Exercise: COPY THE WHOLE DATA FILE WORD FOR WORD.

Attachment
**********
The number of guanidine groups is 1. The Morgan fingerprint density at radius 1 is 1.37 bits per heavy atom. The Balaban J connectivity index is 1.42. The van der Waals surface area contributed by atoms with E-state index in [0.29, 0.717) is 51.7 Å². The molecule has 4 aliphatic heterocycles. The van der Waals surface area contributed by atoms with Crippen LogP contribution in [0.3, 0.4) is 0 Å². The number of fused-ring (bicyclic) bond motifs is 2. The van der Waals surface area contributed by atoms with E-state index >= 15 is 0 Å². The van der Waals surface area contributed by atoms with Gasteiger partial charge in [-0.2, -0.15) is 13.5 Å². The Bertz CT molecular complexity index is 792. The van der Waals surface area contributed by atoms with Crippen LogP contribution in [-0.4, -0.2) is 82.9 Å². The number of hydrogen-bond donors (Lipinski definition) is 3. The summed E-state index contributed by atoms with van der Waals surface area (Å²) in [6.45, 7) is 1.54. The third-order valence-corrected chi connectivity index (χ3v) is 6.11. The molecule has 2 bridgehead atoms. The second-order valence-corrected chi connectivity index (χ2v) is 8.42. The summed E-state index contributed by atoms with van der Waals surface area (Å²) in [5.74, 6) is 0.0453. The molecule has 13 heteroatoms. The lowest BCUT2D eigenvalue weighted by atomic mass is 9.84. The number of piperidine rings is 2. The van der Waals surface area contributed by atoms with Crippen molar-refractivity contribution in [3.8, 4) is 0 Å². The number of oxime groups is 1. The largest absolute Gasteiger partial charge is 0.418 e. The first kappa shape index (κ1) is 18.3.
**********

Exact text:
The number of guanidine groups is 1. The Morgan fingerprint density at radius 1 is 1.37 bits per heavy atom. The Balaban J connectivity index is 1.42. The van der Waals surface area contributed by atoms with E-state index in [0.29, 0.717) is 51.7 Å². The molecule has 4 aliphatic heterocycles. The van der Waals surface area contributed by atoms with Crippen LogP contribution in [0.3, 0.4) is 0 Å². The number of fused-ring (bicyclic) bond motifs is 2. The van der Waals surface area contributed by atoms with E-state index >= 15 is 0 Å². The van der Waals surface area contributed by atoms with Gasteiger partial charge in [-0.2, -0.15) is 13.5 Å². The Bertz CT molecular complexity index is 792. The van der Waals surface area contributed by atoms with Crippen LogP contribution in [-0.4, -0.2) is 82.9 Å². The number of hydrogen-bond donors (Lipinski definition) is 3. The summed E-state index contributed by atoms with van der Waals surface area (Å²) in [6.45, 7) is 1.54. The third-order valence-corrected chi connectivity index (χ3v) is 6.11. The molecule has 2 bridgehead atoms. The second-order valence-corrected chi connectivity index (χ2v) is 8.42. The summed E-state index contributed by atoms with van der Waals surface area (Å²) in [5.74, 6) is 0.0453. The molecule has 13 heteroatoms. The lowest BCUT2D eigenvalue weighted by atomic mass is 9.84. The number of piperidine rings is 2. The van der Waals surface area contributed by atoms with Crippen molar-refractivity contribution in [3.8, 4) is 0 Å². The number of oxime groups is 1. The largest absolute Gasteiger partial charge is 0.418 e. The first kappa shape index (κ1) is 18.3.